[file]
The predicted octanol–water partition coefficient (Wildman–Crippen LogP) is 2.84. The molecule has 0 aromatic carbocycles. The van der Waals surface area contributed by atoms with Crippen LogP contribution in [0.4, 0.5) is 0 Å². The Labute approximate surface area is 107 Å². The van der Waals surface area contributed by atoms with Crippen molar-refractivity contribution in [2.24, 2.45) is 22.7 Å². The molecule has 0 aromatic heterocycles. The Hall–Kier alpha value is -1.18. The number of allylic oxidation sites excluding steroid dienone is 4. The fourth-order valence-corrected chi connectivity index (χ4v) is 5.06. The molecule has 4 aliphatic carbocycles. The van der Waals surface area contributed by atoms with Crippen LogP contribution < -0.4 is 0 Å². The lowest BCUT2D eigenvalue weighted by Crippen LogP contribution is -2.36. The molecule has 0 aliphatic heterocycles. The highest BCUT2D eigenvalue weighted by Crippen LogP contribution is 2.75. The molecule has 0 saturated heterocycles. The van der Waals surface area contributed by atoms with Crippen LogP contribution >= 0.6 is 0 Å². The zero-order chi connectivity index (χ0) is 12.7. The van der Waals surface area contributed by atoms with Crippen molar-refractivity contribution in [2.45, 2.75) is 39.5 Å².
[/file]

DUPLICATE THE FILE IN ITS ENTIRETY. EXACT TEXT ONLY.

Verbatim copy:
The predicted octanol–water partition coefficient (Wildman–Crippen LogP) is 2.84. The molecule has 0 aromatic carbocycles. The van der Waals surface area contributed by atoms with Crippen LogP contribution in [0.4, 0.5) is 0 Å². The Labute approximate surface area is 107 Å². The van der Waals surface area contributed by atoms with Crippen molar-refractivity contribution in [2.24, 2.45) is 22.7 Å². The molecule has 0 aromatic heterocycles. The Hall–Kier alpha value is -1.18. The number of allylic oxidation sites excluding steroid dienone is 4. The fourth-order valence-corrected chi connectivity index (χ4v) is 5.06. The molecule has 4 aliphatic carbocycles. The van der Waals surface area contributed by atoms with Crippen LogP contribution < -0.4 is 0 Å². The lowest BCUT2D eigenvalue weighted by Crippen LogP contribution is -2.36. The molecule has 0 aliphatic heterocycles. The highest BCUT2D eigenvalue weighted by Crippen LogP contribution is 2.75. The molecule has 0 saturated heterocycles. The van der Waals surface area contributed by atoms with Crippen LogP contribution >= 0.6 is 0 Å². The zero-order chi connectivity index (χ0) is 12.7. The van der Waals surface area contributed by atoms with Crippen molar-refractivity contribution in [2.45, 2.75) is 39.5 Å².